KERRY CHARNOCK, English Language undergraduate, University of Chester, UK

References

British Council. Learn English. Retrieved January 21, 2016

Crystal, D. (2000). Emerging Englishes. Issue 14. English teaching professional. Retrieved January 21 2016 

Crystal, D. (2010). The Cambridge Encyclopedia of Language (3rd ed.). Cambridge: University Press.

Department of Business Innovations & Skills, (2011). Estimating the Value to the UK of Education Exports. BIS research paper 46. Retrieved January 22.

Gray, J. (2012), English the industry. In: A. Hewings and C. Tagg (ed.) The Politics of English: Conflict, Competition, Co-existence. Oxon: Routledge, pp. 139-163.

Park, J. and Wee, L. (2012) Markets of English: Linguistic Capital and Language Policy in a Globalizing World. Oxon: Routledge.

TOEFL. Retrieved January 21 2016.

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2 thoughts on “What’s keeping the English Language at the top, and who benefits? KERRY CHARNOCK investigates

  1. Megan Davies says:

    Hi Kerry,
    This blog is extremely informative and a very good read. I agree completely that the English Language is used for economic gain and those who wish to acquire its benefits have to do so at a price. Do you believe that the high cost of learning English is another method of keeping the rich, rich and the poor, poor? The highly profitable market may suggest so as you have stated that those who cannot afford the payment, can simply not progress in their careers.
    The possibility of improving the livelihoods of non-English speakers and introducing them to the world wide Lingua-franca is overshadowed by the ability to use of an entire language as a cash cow in the global market.
    Although the prime motive of marketing English globally is profit, it is clear to see that those who learn English often have better prospects. Does paying for the opportunity make it wrong? If so, we, as university students, have also fell into the same trap. Paying for a qualification or learning opportunity is common practice in the 21st century.
    English may have risen naturally but if it has been strategically placed at the top, is that not due to people’s acceptance of English as the Lingua-franca and the demand of those who wish to learn it?

  2. George Carsley-Bromilow says:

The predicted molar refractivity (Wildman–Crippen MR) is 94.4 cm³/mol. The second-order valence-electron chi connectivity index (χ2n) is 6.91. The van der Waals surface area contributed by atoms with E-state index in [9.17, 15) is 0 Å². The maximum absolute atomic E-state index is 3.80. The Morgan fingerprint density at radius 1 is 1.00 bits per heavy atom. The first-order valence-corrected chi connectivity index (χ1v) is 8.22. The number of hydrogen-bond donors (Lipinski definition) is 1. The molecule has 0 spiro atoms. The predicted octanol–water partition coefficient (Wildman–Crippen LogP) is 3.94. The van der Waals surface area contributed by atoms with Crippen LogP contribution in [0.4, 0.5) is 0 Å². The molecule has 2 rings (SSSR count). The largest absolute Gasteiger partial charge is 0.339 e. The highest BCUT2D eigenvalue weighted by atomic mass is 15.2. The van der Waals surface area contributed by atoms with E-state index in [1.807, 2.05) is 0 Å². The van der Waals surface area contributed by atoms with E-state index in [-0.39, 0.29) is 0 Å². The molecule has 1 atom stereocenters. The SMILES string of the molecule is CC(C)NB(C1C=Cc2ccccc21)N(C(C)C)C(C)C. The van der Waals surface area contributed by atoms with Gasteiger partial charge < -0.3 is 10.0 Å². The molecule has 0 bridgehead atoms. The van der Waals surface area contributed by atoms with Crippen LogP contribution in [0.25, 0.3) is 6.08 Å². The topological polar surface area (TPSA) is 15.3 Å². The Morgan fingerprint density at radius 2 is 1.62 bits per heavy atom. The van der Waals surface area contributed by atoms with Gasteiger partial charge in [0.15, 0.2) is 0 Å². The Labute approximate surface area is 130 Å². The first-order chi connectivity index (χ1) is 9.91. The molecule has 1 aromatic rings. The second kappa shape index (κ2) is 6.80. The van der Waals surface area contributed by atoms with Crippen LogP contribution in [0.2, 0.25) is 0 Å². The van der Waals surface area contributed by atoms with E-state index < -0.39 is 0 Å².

I felt like this was a well-researched blog, and one that I, mostly, agree with. English has become a commodity nowadays, especially if one is hoping to go into a career that may cover an international level, and unless one is willing to forego upwards of the equivalent of £6,500 in schooling fees then one may fall behind, especially when “knowledge of other languages […] [is] important for education […] and community relations” (Blackledge & Creese, 2014).

    While I agree with Kerry’s comments that English has become a privilege to learn, as opposed to a right, and that it has developed to the point where it has become a dominant language across the world, could it not also be argued that Mandarin Chinese is challenging English as a key language within the linguistic imperialism debate?

    According to the BBC, businesses view English as being less important when they take “western clients to do business in China,” (Pak, 2012) so while an eastern understanding of English is important it suggests that western speakers also need an understanding of Chinese for successful communication.

    With English being so dominant, will it always be so or are there any legitimate challenges?

    – George

    Blackledge, A., & Creese, A. (2014, July 24). Speaking only English is as much of a disadvantage as speaking no English. University of Birmingham. Retrieved February 22, 2016, from http://www.birmingham.ac.uk/news/thebirminghambrief/items/2014/07/speaking-only-english-is-a-disadvantage-24-07-14.aspx

    Pak, J. (2012, February 22). Is English or Mandarin the language of the future? BBC, Retrieved from http://tinyurl.com/786huxo

    Zhao, S. (2014, April 21). Parents in Hong Kong struggling with rising cost of English-language education. South China Morning Post, Retrieved from http://tinyurl.com/zmqqldn